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Kaempferol

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Submitter: Moringa

Category: Nature

Exhibition Date: 2018-08-20 12:39:00 MST

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Submitter's Comment
Numerous preclinical studies have shown kaempferol and some glycosides of kaempferol have a wide range of pharmacological activities, including antioxidant, anti-inflammatory, antimicrobial, anticancer, cardioprotective, neuroprotective, antidiabetic, antiosteoporotic, estrogenic/antiestrogenic, anxiolytic, analgesic, and antiallergic activities.[2] Anti-cancer effects In vitro studies along with some animal testing has demonstrated the wide range of potential anti-cancer properties of kaempferol. It has been shown in malignant cancer cells to interrupt cell growth, limit angiogenesis, induce apoptosis, and to reduce their available energy and ability to metastasize. Kaempferol has also been shown to reduce MMP-3 protein activity inferring potential ability to reduce metastasis.[2] Breast cancer Estrogen receptors are important in both maintaining a normal mammary gland, and in the development of primary and secondary breast cancer. Kaempferol has been shown to interact with the estrogen receptor pathway and alter signaling in order to help slow growth. This compound exhibits ability to lower levels of Aromatase.[11] Kaempferol has also been found to induce apoptosis in breast cancer cells through extracellular signal-regulated kinase ½ activation [12] and up-regulation of p53.[2] Ovarian cancer Available evidence has shown that kaempferol can “inhibit VEGF production and suppress ovarian cancer cell metastasis in vitro”.[13] Leukemia Kaempferol has been shown to reduce growth in pro-myelocytic leukemia cells through altering the cell cycle.[14] Bladder, prostate, and colorectal cancer Various studies have shown that intake of kaempferol containing foods is not significantly associated with decreased bladder cancer, prostate cancer, or colorectal cancer risk.[2] Gastric cancer A case controlled study found that “consumption of kaempferol-containing foods was associated with a reduced gastric cancer risk”.[2] Pancreatic cancer An eight-year study found the consumption of three flavonols (kaempferol, quercetin, and myricetin) correlated with a lower risk of pancreatic cancer among current smokers, but not non-smokers or ex-smokers.[15] Lung cancer In A549 lung cancer cells, kaempferol up-regulated pro-apoptotic bax and bad genes, while it down-regulated anti-apoptotic bcl-2 and bcl-xL expression. This resulted in an increase in apoptosis of the cancer cells.[4] Diabetes A correlation was found between increased levels of kaempferol in the diet and a reduced relative risk of type 2 diabetes in a cohort study in 2005.[2] Additionally, 6-methoxykaempferol-3-O-β-D-robinobioside was shown to have significant inhibitory activity of aldose reductase, which plays an important role in diabetic complications.[16] Cardiovascular disorders A cohort study in men showed that consumption of flavonoid containing food decreased the risk of mortality from coronary heart disease. Another cohort study showed that high intake of tea is inversely associated with myocardial infarction.[2] Kaempferol has also been shown to have a protective effect on the apoptosis induced by the ischemia/reperfusion of cardiac cells. Due to this, it has a promising pharmacological role in preventing cardiovascular disease.[17] Anti-bacterial activity In a four-week study, kaempferol and its glycosides decreased the number of Helicobacter pylori colonies in gerbils. It also has been shown to work synergistically with antibiotics.[2] Anti-viral activity Kaempferol has been shown to inhibit or decrease the activity of enzymes that partake in viral infection such as reverse transcriptase, viral proteases and neuraminidase.[2] Antioxidant effects Kaempferol has been shown to have an array of antioxidant effects in vitro and in vivo. At low concentrations, its acts as a super-oxide scavenger, specifically against the highly reactive hydroxyl radical and peroxynitrite species. At high concentrations it increases the activity or expression of antioxidant enzymes such as superoxide dismutase, catalase, and heme oxygenase-1. Kaempferol can prevent the oxidation of low-density lipid proteins indicating a potential protective role in atherosclerosis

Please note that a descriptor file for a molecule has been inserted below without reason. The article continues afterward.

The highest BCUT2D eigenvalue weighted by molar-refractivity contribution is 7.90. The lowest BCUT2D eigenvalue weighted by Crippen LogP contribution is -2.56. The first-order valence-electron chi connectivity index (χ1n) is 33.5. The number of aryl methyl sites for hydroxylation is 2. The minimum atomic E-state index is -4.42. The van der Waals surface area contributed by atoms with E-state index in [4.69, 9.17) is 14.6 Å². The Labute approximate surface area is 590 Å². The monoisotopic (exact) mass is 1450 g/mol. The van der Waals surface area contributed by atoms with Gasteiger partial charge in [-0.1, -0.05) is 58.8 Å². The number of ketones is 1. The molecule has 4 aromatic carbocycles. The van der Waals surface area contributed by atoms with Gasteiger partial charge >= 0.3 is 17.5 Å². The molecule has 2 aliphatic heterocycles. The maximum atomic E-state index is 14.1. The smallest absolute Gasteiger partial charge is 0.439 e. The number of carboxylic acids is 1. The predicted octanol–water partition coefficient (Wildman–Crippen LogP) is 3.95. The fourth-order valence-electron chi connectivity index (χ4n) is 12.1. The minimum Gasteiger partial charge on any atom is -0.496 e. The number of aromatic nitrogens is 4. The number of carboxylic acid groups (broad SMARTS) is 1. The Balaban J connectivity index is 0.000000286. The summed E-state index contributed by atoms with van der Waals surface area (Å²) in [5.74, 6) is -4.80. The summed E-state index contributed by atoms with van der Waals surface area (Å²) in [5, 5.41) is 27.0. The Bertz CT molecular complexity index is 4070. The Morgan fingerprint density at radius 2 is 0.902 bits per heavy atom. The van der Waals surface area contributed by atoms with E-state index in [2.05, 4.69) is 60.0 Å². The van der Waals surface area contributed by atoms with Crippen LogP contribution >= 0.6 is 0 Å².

Keywords: Cardioprotective, neuroprotective, antidiabetic, antiosteoporotic, cannabinoids, natural cannabinoid

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